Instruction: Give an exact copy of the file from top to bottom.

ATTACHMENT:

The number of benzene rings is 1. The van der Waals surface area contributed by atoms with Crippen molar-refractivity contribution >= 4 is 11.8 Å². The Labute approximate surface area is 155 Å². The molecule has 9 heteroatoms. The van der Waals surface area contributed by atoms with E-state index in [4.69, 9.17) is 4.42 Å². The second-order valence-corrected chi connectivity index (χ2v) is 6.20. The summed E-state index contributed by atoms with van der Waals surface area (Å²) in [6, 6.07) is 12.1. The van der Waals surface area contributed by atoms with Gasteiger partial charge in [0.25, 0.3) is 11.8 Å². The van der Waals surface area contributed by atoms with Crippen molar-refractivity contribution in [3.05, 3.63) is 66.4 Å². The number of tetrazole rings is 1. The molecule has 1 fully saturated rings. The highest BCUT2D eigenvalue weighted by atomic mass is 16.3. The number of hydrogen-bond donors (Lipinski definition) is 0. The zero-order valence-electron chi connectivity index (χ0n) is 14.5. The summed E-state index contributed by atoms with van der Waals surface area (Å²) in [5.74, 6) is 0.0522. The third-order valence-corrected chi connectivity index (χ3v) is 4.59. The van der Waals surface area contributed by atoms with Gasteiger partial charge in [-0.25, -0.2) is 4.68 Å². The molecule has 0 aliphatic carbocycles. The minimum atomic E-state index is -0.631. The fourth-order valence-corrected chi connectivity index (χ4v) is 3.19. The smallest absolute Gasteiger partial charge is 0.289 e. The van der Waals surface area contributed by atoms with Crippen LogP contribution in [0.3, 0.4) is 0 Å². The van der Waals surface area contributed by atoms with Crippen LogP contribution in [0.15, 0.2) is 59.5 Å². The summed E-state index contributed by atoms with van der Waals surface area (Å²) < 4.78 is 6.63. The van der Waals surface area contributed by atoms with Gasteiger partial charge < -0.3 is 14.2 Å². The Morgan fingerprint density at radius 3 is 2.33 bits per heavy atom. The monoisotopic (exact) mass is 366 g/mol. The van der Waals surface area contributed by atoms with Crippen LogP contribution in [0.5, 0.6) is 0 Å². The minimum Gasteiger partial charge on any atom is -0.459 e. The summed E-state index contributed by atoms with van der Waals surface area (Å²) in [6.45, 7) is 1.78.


The number of benzene rings is 1. The van der Waals surface area contributed by atoms with Crippen molar-refractivity contribution >= 4 is 11.8 Å². The Labute approximate surface area is 155 Å². The molecule has 9 heteroatoms. The van der Waals surface area contributed by atoms with E-state index in [4.69, 9.17) is 4.42 Å². The second-order valence-corrected chi connectivity index (χ2v) is 6.20. The summed E-state index contributed by atoms with van der Waals surface area (Å²) in [6, 6.07) is 12.1. The van der Waals surface area contributed by atoms with Gasteiger partial charge in [0.25, 0.3) is 11.8 Å². The van der Waals surface area contributed by atoms with Crippen molar-refractivity contribution in [3.05, 3.63) is 66.4 Å². The number of tetrazole rings is 1. The molecule has 1 fully saturated rings. The highest BCUT2D eigenvalue weighted by atomic mass is 16.3. The number of hydrogen-bond donors (Lipinski definition) is 0. The zero-order valence-electron chi connectivity index (χ0n) is 14.5. The summed E-state index contributed by atoms with van der Waals surface area (Å²) in [5.74, 6) is 0.0522. The third-order valence-corrected chi connectivity index (χ3v) is 4.59. The van der Waals surface area contributed by atoms with Gasteiger partial charge in [-0.25, -0.2) is 4.68 Å². The molecule has 0 aliphatic carbocycles. The minimum atomic E-state index is -0.631. The fourth-order valence-corrected chi connectivity index (χ4v) is 3.19. The smallest absolute Gasteiger partial charge is 0.289 e. The van der Waals surface area contributed by atoms with Crippen LogP contribution in [0.3, 0.4) is 0 Å². The van der Waals surface area contributed by atoms with Crippen LogP contribution in [0.15, 0.2) is 59.5 Å². The summed E-state index contributed by atoms with van der Waals surface area (Å²) < 4.78 is 6.63. The van der Waals surface area contributed by atoms with Gasteiger partial charge < -0.3 is 14.2 Å². The Morgan fingerprint density at radius 3 is 2.33 bits per heavy atom. The monoisotopic (exact) mass is 366 g/mol. The van der Waals surface area contributed by atoms with Crippen LogP contribution in [0.5, 0.6) is 0 Å². The minimum Gasteiger partial charge on any atom is -0.459 e. The summed E-state index contributed by atoms with van der Waals surface area (Å²) in [6.45, 7) is 1.78.